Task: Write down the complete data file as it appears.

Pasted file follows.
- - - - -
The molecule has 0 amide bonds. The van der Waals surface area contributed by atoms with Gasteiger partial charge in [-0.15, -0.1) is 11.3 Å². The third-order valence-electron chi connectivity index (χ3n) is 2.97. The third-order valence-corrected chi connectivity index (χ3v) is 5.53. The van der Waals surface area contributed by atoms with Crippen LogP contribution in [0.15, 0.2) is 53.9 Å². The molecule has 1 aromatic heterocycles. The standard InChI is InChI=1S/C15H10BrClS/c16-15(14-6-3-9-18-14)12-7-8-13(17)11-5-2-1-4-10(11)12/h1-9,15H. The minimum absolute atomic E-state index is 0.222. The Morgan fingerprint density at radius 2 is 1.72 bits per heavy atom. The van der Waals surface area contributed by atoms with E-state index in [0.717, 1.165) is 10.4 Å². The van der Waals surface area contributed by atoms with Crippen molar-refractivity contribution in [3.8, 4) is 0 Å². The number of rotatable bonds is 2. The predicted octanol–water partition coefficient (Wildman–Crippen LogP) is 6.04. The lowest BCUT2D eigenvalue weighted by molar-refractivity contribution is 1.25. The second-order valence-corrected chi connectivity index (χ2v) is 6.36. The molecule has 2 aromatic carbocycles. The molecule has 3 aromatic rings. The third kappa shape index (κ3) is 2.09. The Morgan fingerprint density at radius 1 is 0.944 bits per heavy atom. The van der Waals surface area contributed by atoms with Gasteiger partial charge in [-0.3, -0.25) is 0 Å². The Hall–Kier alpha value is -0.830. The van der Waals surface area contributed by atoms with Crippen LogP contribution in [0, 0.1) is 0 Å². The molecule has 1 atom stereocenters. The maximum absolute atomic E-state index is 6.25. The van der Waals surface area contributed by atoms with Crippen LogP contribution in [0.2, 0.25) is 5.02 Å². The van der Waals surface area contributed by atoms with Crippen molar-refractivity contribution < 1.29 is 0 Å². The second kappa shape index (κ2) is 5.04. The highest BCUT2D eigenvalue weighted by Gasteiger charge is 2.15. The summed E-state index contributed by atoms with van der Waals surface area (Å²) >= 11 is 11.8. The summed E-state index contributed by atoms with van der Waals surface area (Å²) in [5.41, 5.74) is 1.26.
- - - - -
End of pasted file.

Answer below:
The molecule has 0 amide bonds. The van der Waals surface area contributed by atoms with Gasteiger partial charge in [-0.15, -0.1) is 11.3 Å². The third-order valence-electron chi connectivity index (χ3n) is 2.97. The third-order valence-corrected chi connectivity index (χ3v) is 5.53. The van der Waals surface area contributed by atoms with Crippen LogP contribution in [0.15, 0.2) is 53.9 Å². The molecule has 1 aromatic heterocycles. The standard InChI is InChI=1S/C15H10BrClS/c16-15(14-6-3-9-18-14)12-7-8-13(17)11-5-2-1-4-10(11)12/h1-9,15H. The minimum absolute atomic E-state index is 0.222. The Morgan fingerprint density at radius 2 is 1.72 bits per heavy atom. The van der Waals surface area contributed by atoms with E-state index in [0.717, 1.165) is 10.4 Å². The van der Waals surface area contributed by atoms with Crippen molar-refractivity contribution in [3.8, 4) is 0 Å². The number of rotatable bonds is 2. The predicted octanol–water partition coefficient (Wildman–Crippen LogP) is 6.04. The lowest BCUT2D eigenvalue weighted by molar-refractivity contribution is 1.25. The second-order valence-corrected chi connectivity index (χ2v) is 6.36. The molecule has 2 aromatic carbocycles. The molecule has 3 aromatic rings. The third kappa shape index (κ3) is 2.09. The Morgan fingerprint density at radius 1 is 0.944 bits per heavy atom. The van der Waals surface area contributed by atoms with Gasteiger partial charge in [-0.3, -0.25) is 0 Å². The Hall–Kier alpha value is -0.830. The van der Waals surface area contributed by atoms with Crippen LogP contribution in [0, 0.1) is 0 Å². The molecule has 1 atom stereocenters. The maximum absolute atomic E-state index is 6.25. The van der Waals surface area contributed by atoms with Crippen LogP contribution in [0.2, 0.25) is 5.02 Å². The van der Waals surface area contributed by atoms with Crippen molar-refractivity contribution < 1.29 is 0 Å². The second kappa shape index (κ2) is 5.04. The highest BCUT2D eigenvalue weighted by Gasteiger charge is 2.15. The summed E-state index contributed by atoms with van der Waals surface area (Å²) >= 11 is 11.8. The summed E-state index contributed by atoms with van der Waals surface area (Å²) in [5.41, 5.74) is 1.26.